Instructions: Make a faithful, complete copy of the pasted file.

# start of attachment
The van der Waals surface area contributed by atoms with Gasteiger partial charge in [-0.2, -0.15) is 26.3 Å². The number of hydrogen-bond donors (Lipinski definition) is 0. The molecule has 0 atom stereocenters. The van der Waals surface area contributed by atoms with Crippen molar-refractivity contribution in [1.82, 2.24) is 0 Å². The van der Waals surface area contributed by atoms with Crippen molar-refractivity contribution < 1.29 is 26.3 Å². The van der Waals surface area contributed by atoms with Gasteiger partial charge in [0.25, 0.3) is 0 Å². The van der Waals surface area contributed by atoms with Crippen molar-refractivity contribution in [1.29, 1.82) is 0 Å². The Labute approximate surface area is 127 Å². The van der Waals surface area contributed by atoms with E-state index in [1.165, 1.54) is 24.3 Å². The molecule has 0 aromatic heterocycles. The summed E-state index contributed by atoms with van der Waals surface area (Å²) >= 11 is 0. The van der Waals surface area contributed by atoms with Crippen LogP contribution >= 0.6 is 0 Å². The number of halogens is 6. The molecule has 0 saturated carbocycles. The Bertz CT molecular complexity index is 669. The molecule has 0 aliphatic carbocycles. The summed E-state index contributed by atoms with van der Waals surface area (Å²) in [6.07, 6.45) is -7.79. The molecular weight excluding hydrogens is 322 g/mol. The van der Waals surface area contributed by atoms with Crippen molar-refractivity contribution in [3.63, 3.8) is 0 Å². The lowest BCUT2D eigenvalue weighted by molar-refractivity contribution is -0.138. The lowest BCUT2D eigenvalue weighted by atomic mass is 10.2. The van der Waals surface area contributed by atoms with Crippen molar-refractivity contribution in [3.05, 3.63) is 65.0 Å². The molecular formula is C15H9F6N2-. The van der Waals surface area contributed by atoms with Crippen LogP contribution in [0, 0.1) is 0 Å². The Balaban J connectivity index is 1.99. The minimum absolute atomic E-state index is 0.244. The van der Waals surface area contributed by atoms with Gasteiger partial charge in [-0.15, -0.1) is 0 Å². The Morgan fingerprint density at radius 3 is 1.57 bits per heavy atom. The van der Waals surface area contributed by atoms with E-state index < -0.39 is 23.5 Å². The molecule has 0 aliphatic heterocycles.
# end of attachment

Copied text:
The van der Waals surface area contributed by atoms with Gasteiger partial charge in [-0.2, -0.15) is 26.3 Å². The number of hydrogen-bond donors (Lipinski definition) is 0. The molecule has 0 atom stereocenters. The van der Waals surface area contributed by atoms with Crippen molar-refractivity contribution in [1.82, 2.24) is 0 Å². The van der Waals surface area contributed by atoms with Crippen molar-refractivity contribution < 1.29 is 26.3 Å². The van der Waals surface area contributed by atoms with Gasteiger partial charge in [0.25, 0.3) is 0 Å². The van der Waals surface area contributed by atoms with Crippen molar-refractivity contribution in [1.29, 1.82) is 0 Å². The Labute approximate surface area is 127 Å². The van der Waals surface area contributed by atoms with E-state index in [1.165, 1.54) is 24.3 Å². The molecule has 0 aromatic heterocycles. The summed E-state index contributed by atoms with van der Waals surface area (Å²) >= 11 is 0. The van der Waals surface area contributed by atoms with Crippen LogP contribution >= 0.6 is 0 Å². The number of halogens is 6. The molecule has 0 saturated carbocycles. The Bertz CT molecular complexity index is 669. The molecule has 0 aliphatic carbocycles. The summed E-state index contributed by atoms with van der Waals surface area (Å²) in [6.07, 6.45) is -7.79. The molecular weight excluding hydrogens is 322 g/mol. The van der Waals surface area contributed by atoms with Crippen molar-refractivity contribution in [3.63, 3.8) is 0 Å². The lowest BCUT2D eigenvalue weighted by molar-refractivity contribution is -0.138. The lowest BCUT2D eigenvalue weighted by atomic mass is 10.2. The van der Waals surface area contributed by atoms with Crippen molar-refractivity contribution in [3.05, 3.63) is 65.0 Å². The molecular formula is C15H9F6N2-. The van der Waals surface area contributed by atoms with Crippen LogP contribution in [0, 0.1) is 0 Å². The Balaban J connectivity index is 1.99. The minimum absolute atomic E-state index is 0.244. The van der Waals surface area contributed by atoms with Gasteiger partial charge in [-0.15, -0.1) is 0 Å². The Morgan fingerprint density at radius 3 is 1.57 bits per heavy atom. The van der Waals surface area contributed by atoms with E-state index < -0.39 is 23.5 Å². The molecule has 0 aliphatic heterocycles.